In politics, it always comes down to timing. And right now, it appears the timing just isn’t right for congressional Republicans to take up an immigration overhaul.
If you read between the lines, that’s what Speaker John Boehner was saying when he talked earlier in the week about how “difficult” the immigration issue is. And it’s what GOP Sen. Mitch McConnell was saying when he indicated earlier in the week that he didn’t see immigration overhaul happening this year at all.
“It’s a tough issue in a midterm election year,” explains former Republican Rep. Steve LaTourette from Ohio, a longtime Boehner ally.
“Mitch McConnell indicated it ain’t happening in 2014 and I think that has everything to do with the fact that he has a primary in the state of Kentucky,” LaTourette said. “Boehner followed suit rather quickly and probably from the standpoint, which I think is smart, that he’s not going to walk his conference off the cliff on a very thorny issue if it’s dead on arrival in the Senate.”
The timing is also bad because numerous congressional Republicans are facing primaries. In any case, Boehner hasn’t built enough support in his conference to push ahead on immigration, even in the piecemeal way he prefers, as opposed to the comprehensive package the Senate passed last year.
Boehner and his leadership team are sensitive to how immigration could prove so disruptive that it could hurt the chances for any other legislation coming after it.
“It’s premature to say it’s over. In my discussions with the leadership offices, what they’re saying is they can’t do it now, they don’t have the votes now,” said John Feehery, president of communications for Quinn Gillespie, a consulting and lobby shop. “There might be another time when they can get the votes,” said Feehery, a former top House aide. “But we’ve got a debt limit [vote] and this has been a distraction.”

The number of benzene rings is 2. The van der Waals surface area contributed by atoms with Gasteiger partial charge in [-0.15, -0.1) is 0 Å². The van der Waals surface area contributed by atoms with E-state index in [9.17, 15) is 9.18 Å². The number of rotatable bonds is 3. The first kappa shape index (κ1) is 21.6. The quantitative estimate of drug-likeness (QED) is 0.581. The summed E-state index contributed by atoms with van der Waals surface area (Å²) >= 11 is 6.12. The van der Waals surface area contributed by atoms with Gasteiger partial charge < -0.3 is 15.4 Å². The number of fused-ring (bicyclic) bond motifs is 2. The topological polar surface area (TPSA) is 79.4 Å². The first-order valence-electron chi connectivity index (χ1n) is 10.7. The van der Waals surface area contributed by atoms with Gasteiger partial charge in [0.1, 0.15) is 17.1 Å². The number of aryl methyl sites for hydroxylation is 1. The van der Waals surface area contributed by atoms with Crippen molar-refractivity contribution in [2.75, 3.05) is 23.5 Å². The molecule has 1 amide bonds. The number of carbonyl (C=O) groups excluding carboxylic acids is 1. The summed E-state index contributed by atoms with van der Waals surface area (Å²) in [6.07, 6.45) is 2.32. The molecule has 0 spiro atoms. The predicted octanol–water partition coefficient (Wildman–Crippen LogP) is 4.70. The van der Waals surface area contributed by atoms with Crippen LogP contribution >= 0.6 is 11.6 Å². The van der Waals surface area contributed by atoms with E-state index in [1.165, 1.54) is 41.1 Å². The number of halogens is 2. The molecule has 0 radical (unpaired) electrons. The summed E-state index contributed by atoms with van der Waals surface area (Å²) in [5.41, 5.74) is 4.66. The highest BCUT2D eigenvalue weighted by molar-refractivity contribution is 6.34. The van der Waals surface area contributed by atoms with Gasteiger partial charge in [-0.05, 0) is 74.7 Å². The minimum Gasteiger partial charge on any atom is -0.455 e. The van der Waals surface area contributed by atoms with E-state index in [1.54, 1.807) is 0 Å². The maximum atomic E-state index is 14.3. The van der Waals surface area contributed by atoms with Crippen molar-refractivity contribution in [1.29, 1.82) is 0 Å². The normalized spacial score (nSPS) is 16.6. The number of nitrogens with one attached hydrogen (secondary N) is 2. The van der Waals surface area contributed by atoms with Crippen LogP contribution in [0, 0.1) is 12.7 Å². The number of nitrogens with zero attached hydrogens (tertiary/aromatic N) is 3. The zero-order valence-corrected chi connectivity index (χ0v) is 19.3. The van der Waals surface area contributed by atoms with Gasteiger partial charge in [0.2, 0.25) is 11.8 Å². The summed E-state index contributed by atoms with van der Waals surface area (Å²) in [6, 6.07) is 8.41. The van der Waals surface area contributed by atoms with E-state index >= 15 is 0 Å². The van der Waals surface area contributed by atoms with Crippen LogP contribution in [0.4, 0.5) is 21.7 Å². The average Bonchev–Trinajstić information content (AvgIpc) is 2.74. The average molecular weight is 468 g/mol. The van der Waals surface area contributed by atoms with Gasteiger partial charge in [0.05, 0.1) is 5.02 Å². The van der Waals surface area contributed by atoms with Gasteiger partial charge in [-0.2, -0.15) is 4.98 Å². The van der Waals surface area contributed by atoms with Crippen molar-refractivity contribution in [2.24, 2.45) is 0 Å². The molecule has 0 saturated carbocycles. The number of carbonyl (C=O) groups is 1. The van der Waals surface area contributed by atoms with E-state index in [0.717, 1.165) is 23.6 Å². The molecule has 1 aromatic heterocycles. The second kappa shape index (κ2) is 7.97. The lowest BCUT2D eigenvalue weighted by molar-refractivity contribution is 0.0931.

So House Republican leaders would prefer to get past the debt limit fight and a few other legislative battles before they take on immigration.
House GOP leaders certainly realize they need to find some way to act on immigration, despite the resistance from a segment of the party. They fully understand the increasing Latino share of the U.S. electorate, and the necessity of make the party more appealing to those voters — otherwise, the GOP will continually find the White House beyond reach. That’s why House Republicans unveiled their immigration overhaul principles at their recent retreat.
But it’s when you make the move that matters when it comes to controversial legislation. The trouble with immigration is that there may be no good time to proceed — just bad times and worse times, politically speaking.
“The politics of immigration have never been perfect for anybody ever,” says Theresa Cardinal Brown, director of immigration policy at the Bipartisan Policy Center. “Immigration is just one of those issues that’s difficult politically. And I don’t know if there’s ever a perfect time for immigration reform. In some ways it’s like dealing with entitlement reform. Has there ever been a good political time to deal with that?”
Immigration overhaul advocates do have one thing going for them, however. Rattling off a list of what she called “major” immigration laws, Brown said they all passed during even-numbered years — 1986, 1990, 1996, 2000, 2002. “I don’t know if I have a rationale for that.”
But it provides a sliver of hope for 2014.